The HOUSING AUTHORITY OF CHAMPAIGN COUNTY, an Illinois Municipal Corporation, Plaintiff-Appellant, v. Elaine LYLES and Unknown Occupants, Defendants-Appellees.
Following a bench trial in this tenant-landlord dispute, judgment was entered in favor of the tenant, defendant Elaine Lyles. Thereafter, the court awarded $5,089.50 in attorney fees to defendant and $145 in court costs.
On appeal, landlord plaintiff Housing Authority of Champaign County, an Illinois municipal corporation, challenges the award of attorney fees and court costs to defendant. We affirm in part and reverse in part.
The record shows that plaintiff and defendant entered into a written lease agreement on April 24, 2003, for an apartment at 108 West Washington in Champaign. The lease provided for an annual review on April 1, 2004. Plaintiff became a month-to-month tenant, unless terminated.
On May 30, 2008, plaintiff filed a complaint in forcible entry and detainer alleging that defendant breached the terms of the lease “as a result of keeping her unit in an unsanitary and unsafe condition.” Plaintiff sought possession of the premises, “holdover rent, and attorney[ ] fees and costs” pursuant to the lease. In support thereof, plaintiff attached a 30-day notice to terminate tenancy, dated April 4, 2008.
At a bench trial on July 25, 2008, the parties stipulated to the admission of 23 exhibits. The exhibits are not contained in the record on appeal.
Following the close of plaintiff's case in chief, the trial court sua sponte expressed concern that it did not have any proof that defendant was served the notice terminating tenancy. The court continued the matter to “allow counsel to present any authority that they may have which would allow the plaintiff to proceed without having actual proof of service of the 30-day notice.”
On August 15, 2008, the trial court entered judgment in favor of defendant and against plaintiff. The court found (1) no evidence that defendant “consciously avoided receiving the notice” and (2) strict compliance under section 9-211 of the Illinois Code of Civil Procedure (735 ILCS 5/9-211 (West 2006)) was required.
On September 10, 2008, defendant filed a petition for attorney fees and costs pursuant to section 3 of the lease, which provides: “In the event one party to this lease defaults in fulfilling any of the provisions of this lease, the non [ ]defaulting party may recover all costs and reasonable attorney[ ] fees incurred in enforcing this lease, whether or not suit shall be required.”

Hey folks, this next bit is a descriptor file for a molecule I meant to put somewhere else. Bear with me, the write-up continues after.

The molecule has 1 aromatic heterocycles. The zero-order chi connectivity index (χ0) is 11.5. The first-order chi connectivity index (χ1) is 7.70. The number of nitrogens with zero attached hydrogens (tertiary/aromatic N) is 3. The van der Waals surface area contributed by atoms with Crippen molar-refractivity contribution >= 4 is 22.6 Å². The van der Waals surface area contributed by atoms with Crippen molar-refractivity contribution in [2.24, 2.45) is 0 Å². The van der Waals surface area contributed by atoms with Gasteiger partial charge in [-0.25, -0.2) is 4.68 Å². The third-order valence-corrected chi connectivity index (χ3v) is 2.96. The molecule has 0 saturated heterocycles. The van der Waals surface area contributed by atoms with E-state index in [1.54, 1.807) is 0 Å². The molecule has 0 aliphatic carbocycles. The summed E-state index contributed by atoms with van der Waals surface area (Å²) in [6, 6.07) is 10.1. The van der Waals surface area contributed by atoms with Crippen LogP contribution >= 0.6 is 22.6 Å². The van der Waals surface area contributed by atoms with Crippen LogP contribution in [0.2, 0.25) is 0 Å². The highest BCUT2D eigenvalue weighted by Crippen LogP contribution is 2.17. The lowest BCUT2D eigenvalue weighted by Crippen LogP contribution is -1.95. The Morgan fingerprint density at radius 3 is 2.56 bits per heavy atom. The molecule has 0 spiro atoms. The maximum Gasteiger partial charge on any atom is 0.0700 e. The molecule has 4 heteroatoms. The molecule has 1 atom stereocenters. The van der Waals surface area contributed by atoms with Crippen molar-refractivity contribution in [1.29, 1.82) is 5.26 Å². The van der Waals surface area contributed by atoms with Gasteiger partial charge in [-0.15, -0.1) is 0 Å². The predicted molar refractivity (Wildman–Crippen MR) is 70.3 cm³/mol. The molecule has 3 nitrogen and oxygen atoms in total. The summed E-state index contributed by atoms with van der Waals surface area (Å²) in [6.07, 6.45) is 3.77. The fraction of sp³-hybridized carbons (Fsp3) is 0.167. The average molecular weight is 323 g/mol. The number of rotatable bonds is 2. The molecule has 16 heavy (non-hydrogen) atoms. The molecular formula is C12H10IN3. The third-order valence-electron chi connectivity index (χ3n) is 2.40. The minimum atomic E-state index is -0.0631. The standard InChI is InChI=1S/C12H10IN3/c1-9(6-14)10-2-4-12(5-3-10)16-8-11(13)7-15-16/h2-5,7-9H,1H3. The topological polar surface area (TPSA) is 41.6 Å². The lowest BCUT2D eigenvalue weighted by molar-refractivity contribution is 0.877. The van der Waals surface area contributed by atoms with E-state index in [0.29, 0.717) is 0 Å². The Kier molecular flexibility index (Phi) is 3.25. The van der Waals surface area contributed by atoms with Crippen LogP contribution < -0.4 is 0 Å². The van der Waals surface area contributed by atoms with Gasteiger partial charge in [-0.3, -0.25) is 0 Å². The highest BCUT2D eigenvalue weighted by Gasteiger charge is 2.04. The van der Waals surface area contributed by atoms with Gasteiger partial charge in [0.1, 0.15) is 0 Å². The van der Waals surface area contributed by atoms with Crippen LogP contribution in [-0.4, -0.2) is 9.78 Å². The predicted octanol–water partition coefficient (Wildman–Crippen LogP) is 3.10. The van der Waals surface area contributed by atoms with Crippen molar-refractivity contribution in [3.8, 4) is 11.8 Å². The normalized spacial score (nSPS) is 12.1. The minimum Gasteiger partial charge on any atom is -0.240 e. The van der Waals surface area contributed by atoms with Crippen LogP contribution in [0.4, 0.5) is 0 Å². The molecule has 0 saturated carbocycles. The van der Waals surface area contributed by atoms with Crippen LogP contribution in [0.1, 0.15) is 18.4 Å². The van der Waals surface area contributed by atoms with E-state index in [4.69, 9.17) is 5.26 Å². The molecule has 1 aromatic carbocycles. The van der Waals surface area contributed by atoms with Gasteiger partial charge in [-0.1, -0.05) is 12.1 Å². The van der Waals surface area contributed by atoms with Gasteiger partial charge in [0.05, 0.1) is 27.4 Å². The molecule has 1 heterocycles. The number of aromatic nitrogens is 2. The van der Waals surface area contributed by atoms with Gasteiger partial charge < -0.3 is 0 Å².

Following hearings on the fee petition, the trial court found plaintiff in default under section 12 of the lease, which provides:
“Any notice by the Authority to Tenant shall be written and shall be deemed effective if given by delivery in person to any adult Tenant or by mailing such notice by first class United States mail, properly addressed to Tenant at the Unit address with postage paid. Nothing herein shall preclude the Authority from giving additional copies of notices in a different manner if required or permitted under the provisions of state law.”
The trial court awarded $5,089.50 in attorney fees to defendant and $145 in court costs.
On November 7, 2008, plaintiff filed a motion to reconsider. The trial court conducted a hearing on the motion and denied it.
This appeal followed.
Plaintiff argues that defendant was not entitled to an award of attorney fees based upon the lease provisions. We agree.
Plaintiff filed a complaint in forcible entry and detainer. “A forcible entry and detainer action is a limited proceeding that determines the issue of who is entitled to immediate possession.” Avenaim v. Lubecke, 347 Ill.App.3d 855, 861-862, 283 Ill.Dec. 227, 807 N.E.2d 1068, 1074 (2004). “Forcible entry actions are summary, statutory proceedings, and ‘[a] court hearing a forcible entry and detainer claim is considered “a court of special and limited jurisdiction.” [Citation.]’ ” Avenaim, 347 Ill.App.3d at 861, 283 Ill.Dec. 227, 807 N.E.2d at 1074, quoting Yale Tavern, Inc. v. Cosmopolitan National Bank, 259 Ill.App.3d 965, 971, 198 Ill.Dec. 21, 632 N.E.2d 80, 85 (1994). “ ‘Matters not germane to the issue of possession may not be litigated in a forcible entry and detainer action.’ ” Avenaim, 347 Ill.App.3d at 861, 283 Ill.Dec. 227, 807 N.E.2d at 1074, quoting Yale Tavern, 259 Ill.App.3d at 971, 198 Ill.Dec. 21, 632 N.E.2d at 85.
Illinois follows the “American Rule,” which provides that absent statutory authority or a contractual agreement, each party must bear its own attorney fees and costs. Morris B. Chapman & Associates, Ltd. v. Kitzman, 193 Ill.2d 560, 572, 251 Ill.Dec. 141, 739 N.E.2d 1263, 1271 (2000); Negro Nest, LLC v. Mid-Northern Management, Inc., 362 Ill.App.3d 640, 641-42, 298 Ill.Dec. 436, 839 N.E.2d 1083, 1085 (2005). “Statutes permitting the recovery of costs are in derogation of the common law and must be strictly construed.” Negro Nest, 362 Ill.App.3d at 642, 298 Ill.Dec. 436, 839 N.E.2d at 1085. Successful litigants cannot recover attorney fees as costs unless expressly authorized by a statute or agreement using specific language. Estate of Downs v. Webster, 307 Ill.App.3d 65, 70, 240 Ill.Dec. 309, 716 N.E.2d 1256, 1260 (1999). A statute or contract must allow for attorney fees by specific language, such that one cannot recover if the provision does not specifically state that “attorney fees” are recoverable. See Downs, 307 Ill.App.3d at 70, 240 Ill.Dec. 309, 716 N.E.2d at 1260; Qazi v. Ismail, 50 Ill.App.3d 271, 273, 7 Ill.Dec. 434, 364 N.E.2d 595, 596-97 (1977).